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Some of the greatest moments in life in ancient times were, ironically, the moments just before death. All the children would gather at the bedside and the matriarch or patriarch would, if possible, bestow blessings (or curses) on each of his or her offspring. The dying would be tended day and night until the end. And when the end came, it would be marked with a terrific outpouring of grief. It satisfied both the dying person and the family. And it was planned for and considered a part of life.
Today, we're still dying, of course, but dying has become a separate part of life. It's taboo, as if we or our managed care systems have failed when we die. We're more likely to die alone in a hospital bed, or hooked up to machines which make it impossible to communicate with our loved ones. Even though the process of dying today is still different, the needs of the dying and their families and friends are natural and remain the same as in ancient times.
What the dying want
A recent study has led Florida attorney Jim Towney to devise a living will (a signed document specifying the types of medical treatment you want or don't want) called Five Wishes. According to Don Colburn of the Washington Post, the document is "written in reader-friendly language [and] is aimed at prompting people to talk with their families and doctors about something most choose not to talk about: their own death." This document has been adapted for national distribution in a campaign backed by the American Bar Association; it conforms to the legal requirements of 33 states. An estimated three out of four Americans adults have not filled out a living will of any kind, let alone talked with their families about what they want at their death.
The first two "wishes" in the document refer mainly to legal and medical issues, such as the use of life-prolonging treatment. The number one fear of patients, according to researchers, is the fear of lingering on--being in a vegetative state or residing in a body that has no hope of recovering. The remaining wishes involve more personal concerns, such as "pain relief, fear of being alone at the moment of death and thoughts about what should be included in the memorial service," writes Colburn.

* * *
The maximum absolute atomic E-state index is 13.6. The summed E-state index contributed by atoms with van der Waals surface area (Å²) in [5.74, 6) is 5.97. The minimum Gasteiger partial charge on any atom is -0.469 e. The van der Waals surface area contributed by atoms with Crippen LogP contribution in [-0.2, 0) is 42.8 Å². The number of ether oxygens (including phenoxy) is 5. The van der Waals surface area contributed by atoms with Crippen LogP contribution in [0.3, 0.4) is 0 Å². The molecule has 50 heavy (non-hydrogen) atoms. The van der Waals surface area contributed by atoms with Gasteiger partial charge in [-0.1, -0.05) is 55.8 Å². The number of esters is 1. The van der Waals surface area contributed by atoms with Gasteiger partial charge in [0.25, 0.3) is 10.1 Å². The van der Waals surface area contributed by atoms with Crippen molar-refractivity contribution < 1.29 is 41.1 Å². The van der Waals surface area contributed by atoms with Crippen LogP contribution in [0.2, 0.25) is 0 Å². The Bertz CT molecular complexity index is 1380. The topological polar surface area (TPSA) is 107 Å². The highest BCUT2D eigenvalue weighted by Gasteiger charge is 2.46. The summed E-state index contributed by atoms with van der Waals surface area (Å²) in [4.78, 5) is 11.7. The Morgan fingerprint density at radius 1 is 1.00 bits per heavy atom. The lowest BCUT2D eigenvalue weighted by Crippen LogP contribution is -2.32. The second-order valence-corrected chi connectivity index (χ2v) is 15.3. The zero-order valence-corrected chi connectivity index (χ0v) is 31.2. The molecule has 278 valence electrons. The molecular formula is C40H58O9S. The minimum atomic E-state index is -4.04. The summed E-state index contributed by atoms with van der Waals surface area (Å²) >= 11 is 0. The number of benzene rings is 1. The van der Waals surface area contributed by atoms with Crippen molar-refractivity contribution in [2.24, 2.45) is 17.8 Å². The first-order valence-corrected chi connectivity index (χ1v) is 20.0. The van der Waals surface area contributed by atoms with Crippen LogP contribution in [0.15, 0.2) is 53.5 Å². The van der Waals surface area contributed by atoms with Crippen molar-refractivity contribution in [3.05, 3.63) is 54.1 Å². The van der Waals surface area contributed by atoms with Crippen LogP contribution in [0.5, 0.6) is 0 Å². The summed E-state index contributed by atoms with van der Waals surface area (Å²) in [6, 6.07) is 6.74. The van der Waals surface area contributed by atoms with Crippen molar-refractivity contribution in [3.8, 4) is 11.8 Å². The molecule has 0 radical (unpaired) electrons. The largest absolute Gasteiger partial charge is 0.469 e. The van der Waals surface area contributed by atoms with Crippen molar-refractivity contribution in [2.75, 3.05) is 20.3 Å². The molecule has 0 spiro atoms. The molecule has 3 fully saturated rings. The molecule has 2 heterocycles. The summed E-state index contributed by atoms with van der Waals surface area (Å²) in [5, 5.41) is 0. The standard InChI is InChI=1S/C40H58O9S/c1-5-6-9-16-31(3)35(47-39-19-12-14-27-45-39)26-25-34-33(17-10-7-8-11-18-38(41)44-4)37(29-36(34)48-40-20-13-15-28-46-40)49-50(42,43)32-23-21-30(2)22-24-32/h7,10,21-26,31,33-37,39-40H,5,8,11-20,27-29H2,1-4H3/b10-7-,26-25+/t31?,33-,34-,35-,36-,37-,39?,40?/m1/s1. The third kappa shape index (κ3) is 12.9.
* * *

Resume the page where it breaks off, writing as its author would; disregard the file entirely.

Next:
What you can do
1. As uncomfortable as it may be, start discussing your last wishes now with your family. Studies have shown that doctors will often ignore a patient's living will unless the family feels the same way and urges the physician's compliance.
2. Expressing your wishes about not prolonging your life needlessly--and hearing those of your other family members--will alleviate the guilt that often follows if someone must make the decision to turn off life-support systems.
3. On the other hand, don't be pressured into signing a document that says to not use heroic measures. There are many people who want to hang on as long as possible. If that's your situation, make that known to your doctor and family.
4. Know the difference between a living will and a power of attorney. A living will is a signed document specifying the treatment you do or don't want at the end of your life, especially if you can't make the decision at the time. A medical power of attorney is a document in which you appoint someone to make decisions about your medical care should you not be able to.
5. Insist on pain control. With the medications available today, no one need die an excruciating death from illness. Make it clear to your family and doctor that you want your last days to be free from pain.
No one can guarantee you a wonderful death, but at least it can be consistent with your wishes--just as other aspects of the life process.
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